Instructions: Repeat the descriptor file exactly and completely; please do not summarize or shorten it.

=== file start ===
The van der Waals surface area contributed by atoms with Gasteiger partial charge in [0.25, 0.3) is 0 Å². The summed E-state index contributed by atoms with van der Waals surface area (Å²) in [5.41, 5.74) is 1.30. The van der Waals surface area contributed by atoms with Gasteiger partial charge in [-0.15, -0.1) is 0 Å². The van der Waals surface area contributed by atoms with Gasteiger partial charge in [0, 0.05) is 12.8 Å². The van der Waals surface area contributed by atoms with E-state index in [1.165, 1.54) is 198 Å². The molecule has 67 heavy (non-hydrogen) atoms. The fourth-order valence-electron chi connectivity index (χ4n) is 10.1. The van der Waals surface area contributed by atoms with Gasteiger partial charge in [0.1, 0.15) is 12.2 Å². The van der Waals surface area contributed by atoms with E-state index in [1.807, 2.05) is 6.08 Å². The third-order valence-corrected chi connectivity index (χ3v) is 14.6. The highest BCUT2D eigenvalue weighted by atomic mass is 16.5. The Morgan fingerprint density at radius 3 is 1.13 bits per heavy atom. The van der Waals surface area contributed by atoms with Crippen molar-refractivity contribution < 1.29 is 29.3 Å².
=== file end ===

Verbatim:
The van der Waals surface area contributed by atoms with Gasteiger partial charge in [0.25, 0.3) is 0 Å². The summed E-state index contributed by atoms with van der Waals surface area (Å²) in [5.41, 5.74) is 1.30. The van der Waals surface area contributed by atoms with Gasteiger partial charge in [-0.15, -0.1) is 0 Å². The van der Waals surface area contributed by atoms with Gasteiger partial charge in [0, 0.05) is 12.8 Å². The van der Waals surface area contributed by atoms with E-state index in [1.165, 1.54) is 198 Å². The molecule has 67 heavy (non-hydrogen) atoms. The fourth-order valence-electron chi connectivity index (χ4n) is 10.1. The van der Waals surface area contributed by atoms with Gasteiger partial charge in [0.1, 0.15) is 12.2 Å². The van der Waals surface area contributed by atoms with E-state index in [1.807, 2.05) is 6.08 Å². The third-order valence-corrected chi connectivity index (χ3v) is 14.6. The highest BCUT2D eigenvalue weighted by atomic mass is 16.5. The Morgan fingerprint density at radius 3 is 1.13 bits per heavy atom. The van der Waals surface area contributed by atoms with Crippen molar-refractivity contribution < 1.29 is 29.3 Å².